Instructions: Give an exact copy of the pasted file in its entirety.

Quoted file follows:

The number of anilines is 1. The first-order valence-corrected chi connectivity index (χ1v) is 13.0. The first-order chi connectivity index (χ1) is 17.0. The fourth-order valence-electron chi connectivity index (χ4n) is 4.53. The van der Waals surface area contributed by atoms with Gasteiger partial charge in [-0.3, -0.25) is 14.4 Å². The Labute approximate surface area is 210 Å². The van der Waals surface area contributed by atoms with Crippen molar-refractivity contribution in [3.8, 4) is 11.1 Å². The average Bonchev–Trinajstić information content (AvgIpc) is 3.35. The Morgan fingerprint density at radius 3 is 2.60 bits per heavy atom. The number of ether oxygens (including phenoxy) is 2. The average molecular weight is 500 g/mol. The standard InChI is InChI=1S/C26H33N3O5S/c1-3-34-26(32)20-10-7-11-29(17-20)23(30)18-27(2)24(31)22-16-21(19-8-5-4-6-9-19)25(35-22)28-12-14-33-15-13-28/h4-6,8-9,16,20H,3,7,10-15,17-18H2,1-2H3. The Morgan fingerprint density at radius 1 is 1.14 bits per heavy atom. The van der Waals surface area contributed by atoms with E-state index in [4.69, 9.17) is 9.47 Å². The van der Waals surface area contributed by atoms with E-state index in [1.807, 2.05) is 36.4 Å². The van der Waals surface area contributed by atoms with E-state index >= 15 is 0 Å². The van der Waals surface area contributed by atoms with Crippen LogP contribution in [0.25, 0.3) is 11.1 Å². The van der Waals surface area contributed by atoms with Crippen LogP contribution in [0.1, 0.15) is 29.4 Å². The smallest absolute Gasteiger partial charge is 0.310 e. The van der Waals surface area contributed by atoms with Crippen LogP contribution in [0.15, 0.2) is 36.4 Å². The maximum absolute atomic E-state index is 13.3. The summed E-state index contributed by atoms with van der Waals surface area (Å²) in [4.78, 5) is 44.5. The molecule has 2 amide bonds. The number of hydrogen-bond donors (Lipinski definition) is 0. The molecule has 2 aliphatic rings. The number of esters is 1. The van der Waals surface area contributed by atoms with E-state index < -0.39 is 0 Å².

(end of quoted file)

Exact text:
The number of anilines is 1. The first-order valence-corrected chi connectivity index (χ1v) is 13.0. The first-order chi connectivity index (χ1) is 17.0. The fourth-order valence-electron chi connectivity index (χ4n) is 4.53. The van der Waals surface area contributed by atoms with Gasteiger partial charge in [-0.3, -0.25) is 14.4 Å². The Labute approximate surface area is 210 Å². The van der Waals surface area contributed by atoms with Crippen molar-refractivity contribution in [3.8, 4) is 11.1 Å². The average Bonchev–Trinajstić information content (AvgIpc) is 3.35. The Morgan fingerprint density at radius 3 is 2.60 bits per heavy atom. The number of ether oxygens (including phenoxy) is 2. The average molecular weight is 500 g/mol. The standard InChI is InChI=1S/C26H33N3O5S/c1-3-34-26(32)20-10-7-11-29(17-20)23(30)18-27(2)24(31)22-16-21(19-8-5-4-6-9-19)25(35-22)28-12-14-33-15-13-28/h4-6,8-9,16,20H,3,7,10-15,17-18H2,1-2H3. The Morgan fingerprint density at radius 1 is 1.14 bits per heavy atom. The van der Waals surface area contributed by atoms with E-state index in [4.69, 9.17) is 9.47 Å². The van der Waals surface area contributed by atoms with E-state index in [1.807, 2.05) is 36.4 Å². The van der Waals surface area contributed by atoms with E-state index >= 15 is 0 Å². The van der Waals surface area contributed by atoms with Crippen LogP contribution in [0.25, 0.3) is 11.1 Å². The van der Waals surface area contributed by atoms with Crippen LogP contribution in [0.1, 0.15) is 29.4 Å². The smallest absolute Gasteiger partial charge is 0.310 e. The van der Waals surface area contributed by atoms with Crippen LogP contribution in [0.15, 0.2) is 36.4 Å². The maximum absolute atomic E-state index is 13.3. The summed E-state index contributed by atoms with van der Waals surface area (Å²) in [4.78, 5) is 44.5. The molecule has 2 amide bonds. The number of hydrogen-bond donors (Lipinski definition) is 0. The molecule has 2 aliphatic rings. The number of esters is 1. The van der Waals surface area contributed by atoms with E-state index < -0.39 is 0 Å².